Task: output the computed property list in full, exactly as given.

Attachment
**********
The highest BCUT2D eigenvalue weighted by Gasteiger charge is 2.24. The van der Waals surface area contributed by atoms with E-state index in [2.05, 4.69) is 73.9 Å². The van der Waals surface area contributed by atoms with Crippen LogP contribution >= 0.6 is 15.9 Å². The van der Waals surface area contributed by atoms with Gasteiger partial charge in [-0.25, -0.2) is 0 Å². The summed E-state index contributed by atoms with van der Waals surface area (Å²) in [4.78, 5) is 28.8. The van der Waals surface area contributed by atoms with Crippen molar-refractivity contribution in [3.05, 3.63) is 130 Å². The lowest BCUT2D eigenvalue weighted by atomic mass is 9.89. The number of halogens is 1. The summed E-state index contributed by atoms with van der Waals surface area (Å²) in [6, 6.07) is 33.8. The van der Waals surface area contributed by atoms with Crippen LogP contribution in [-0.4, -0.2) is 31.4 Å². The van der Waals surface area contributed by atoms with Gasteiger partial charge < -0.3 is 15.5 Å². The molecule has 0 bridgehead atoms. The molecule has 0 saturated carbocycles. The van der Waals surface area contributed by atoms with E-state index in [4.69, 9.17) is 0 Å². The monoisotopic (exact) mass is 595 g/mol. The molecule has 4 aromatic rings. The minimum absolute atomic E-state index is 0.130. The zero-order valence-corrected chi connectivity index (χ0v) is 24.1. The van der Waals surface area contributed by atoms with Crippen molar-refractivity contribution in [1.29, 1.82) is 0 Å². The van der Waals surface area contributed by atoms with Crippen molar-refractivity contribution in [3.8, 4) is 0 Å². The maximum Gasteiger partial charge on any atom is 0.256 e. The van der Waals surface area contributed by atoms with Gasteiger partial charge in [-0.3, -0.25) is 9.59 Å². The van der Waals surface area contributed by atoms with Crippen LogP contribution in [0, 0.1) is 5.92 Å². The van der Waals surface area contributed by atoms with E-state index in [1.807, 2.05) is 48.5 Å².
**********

The highest BCUT2D eigenvalue weighted by Gasteiger charge is 2.24. The van der Waals surface area contributed by atoms with E-state index in [2.05, 4.69) is 73.9 Å². The van der Waals surface area contributed by atoms with Crippen LogP contribution >= 0.6 is 15.9 Å². The van der Waals surface area contributed by atoms with Gasteiger partial charge in [-0.25, -0.2) is 0 Å². The summed E-state index contributed by atoms with van der Waals surface area (Å²) in [4.78, 5) is 28.8. The van der Waals surface area contributed by atoms with Crippen molar-refractivity contribution in [3.05, 3.63) is 130 Å². The lowest BCUT2D eigenvalue weighted by atomic mass is 9.89. The number of halogens is 1. The summed E-state index contributed by atoms with van der Waals surface area (Å²) in [6, 6.07) is 33.8. The van der Waals surface area contributed by atoms with Crippen LogP contribution in [-0.4, -0.2) is 31.4 Å². The van der Waals surface area contributed by atoms with Gasteiger partial charge < -0.3 is 15.5 Å². The molecule has 0 bridgehead atoms. The molecule has 0 saturated carbocycles. The van der Waals surface area contributed by atoms with E-state index in [4.69, 9.17) is 0 Å². The monoisotopic (exact) mass is 595 g/mol. The molecule has 4 aromatic rings. The minimum absolute atomic E-state index is 0.130. The zero-order valence-corrected chi connectivity index (χ0v) is 24.1. The van der Waals surface area contributed by atoms with Crippen molar-refractivity contribution in [1.29, 1.82) is 0 Å². The van der Waals surface area contributed by atoms with Crippen molar-refractivity contribution in [3.8, 4) is 0 Å². The maximum Gasteiger partial charge on any atom is 0.256 e. The van der Waals surface area contributed by atoms with Gasteiger partial charge in [-0.3, -0.25) is 9.59 Å². The van der Waals surface area contributed by atoms with Crippen LogP contribution in [0, 0.1) is 5.92 Å². The van der Waals surface area contributed by atoms with E-state index in [1.807, 2.05) is 48.5 Å².